Perhaps the most striking and memorable works of the Japanese New Wave dealt with modern society – formal experimentation, sexual liberation, gun-toting yakuza, but often these films focused upon Japan’s history, at the crossroads between feudalism, military imperialism, American occupation and technological modernity that have shaped Japan so profoundly in the past six decades. Adapted from Endō Shūsaku’s 1966 novel, Shinoda’s version of Silence differs most notably from Scorsese’s magnum opus in its sense of timing. Released five years after the novel’s publication and during Endō’s lifetime, Scorsese was instead involved in pre-production for two-and-a-half decades, refining each element alongside his most trusted collaborators, screenwriter Jay Cocks and editor Thelma Schoonmaker. Alongside their joint affiliation to major cinematic movements (Japanese New Wave, New Hollywood), both directors worked within major national studios (Toho, Paramount) to bring their work to the screen. Shinoda doesn’t approach Silence with the theological and Catholic underpinning that made Scorsese’s film a sermon in the most positive way, placing the viewer within the depths of spiritual meditation on this world, faith and the next world.
Japanese cinema, before and since Rashōmon (1950), has been impacted by its perception both domestically and abroad and encouraging cultural dialogue, placing Silence in an interesting position with its exploration of cultural conflict with Buddhism, the homogenisation of western values and moral authority. Shinoda places audience identification within the plight and suffering of the Japanese people, highlighting the true brutality of religious repression: bodies drowning, horses marching upon heads buried in the sand, mass executions. We shift between scenes spoken in Shinoda’s native Japanese, overdubbed dialogue and exchanges spoken in English within the priests’ private company (with Japanese subtitles embedded within the bottom of the frame). The decision to cast Ferreira (Tamba Tetsurō) in ‘whiteface’ might seem ill conceived, but it becomes a visual representation of these ethnic and religious conflicts: a white European from Portugal, taking the name and wife of a Japanese man, literally taking a Japanese body and replacing it with whiteness; Shinoda does not need to be literal.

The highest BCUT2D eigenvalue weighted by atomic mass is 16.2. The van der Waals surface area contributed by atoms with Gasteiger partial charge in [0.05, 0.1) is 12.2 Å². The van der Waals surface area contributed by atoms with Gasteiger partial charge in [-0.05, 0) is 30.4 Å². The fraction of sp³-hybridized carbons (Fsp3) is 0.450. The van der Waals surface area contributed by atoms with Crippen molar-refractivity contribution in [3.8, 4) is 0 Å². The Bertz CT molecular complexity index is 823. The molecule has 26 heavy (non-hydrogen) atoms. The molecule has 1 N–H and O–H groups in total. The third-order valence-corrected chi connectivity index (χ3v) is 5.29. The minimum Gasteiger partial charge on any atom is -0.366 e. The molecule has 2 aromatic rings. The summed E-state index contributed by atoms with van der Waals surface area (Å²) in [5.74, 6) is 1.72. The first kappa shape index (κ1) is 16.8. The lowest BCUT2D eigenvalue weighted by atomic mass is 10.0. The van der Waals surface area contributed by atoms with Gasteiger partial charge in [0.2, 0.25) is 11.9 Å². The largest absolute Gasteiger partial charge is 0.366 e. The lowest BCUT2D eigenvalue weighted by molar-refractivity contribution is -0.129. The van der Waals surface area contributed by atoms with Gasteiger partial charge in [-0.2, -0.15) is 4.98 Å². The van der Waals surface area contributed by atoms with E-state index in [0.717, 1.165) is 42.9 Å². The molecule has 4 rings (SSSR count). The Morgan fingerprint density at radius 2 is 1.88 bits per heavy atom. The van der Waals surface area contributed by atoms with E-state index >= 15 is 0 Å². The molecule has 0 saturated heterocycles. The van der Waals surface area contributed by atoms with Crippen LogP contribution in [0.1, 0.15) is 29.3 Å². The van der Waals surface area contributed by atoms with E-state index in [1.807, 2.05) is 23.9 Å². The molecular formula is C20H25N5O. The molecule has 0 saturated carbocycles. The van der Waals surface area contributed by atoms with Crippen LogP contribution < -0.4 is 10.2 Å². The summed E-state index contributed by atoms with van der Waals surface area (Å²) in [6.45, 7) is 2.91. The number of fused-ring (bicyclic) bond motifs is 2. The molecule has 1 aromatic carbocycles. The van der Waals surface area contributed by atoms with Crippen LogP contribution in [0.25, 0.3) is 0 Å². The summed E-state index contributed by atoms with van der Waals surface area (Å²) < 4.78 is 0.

Although unable to display wide expanses of nature as cinematographer Rodrigo Prieto achieved so wonderfully in Scorsese’s film, in the tighter 1:33.1 frame (following a long tradition of Japanese cinema) many of Scorsese’s best elements are present through Miyagawa Kazuo’s wonderful cinematography of landscapes, sunsets and found and painted objects. Combined with stretches of meditative scenes, montages and juxtaposing Takemitsu Tōru’s violent, contradictory music against the natural soundscape, Shinoda pushes a more experimental dimension, as though the radicalism of the 1960s is not so far apart from the shogunate. Just as the Bible can have multiple texts with no definitive version (the King James, the American International, its original language and stories), so too can these alternative versions of Silence co-exist: on screen, in imagination and in prose. (Scorsese even lifts his film’s logo and typography from Shinoda’s Silence.) Between Japanese and English, Shinoda and Scorsese, sentences and images convey the same meaning but in different ways. Not all of the performances are perfect, but it is nonetheless visually striking.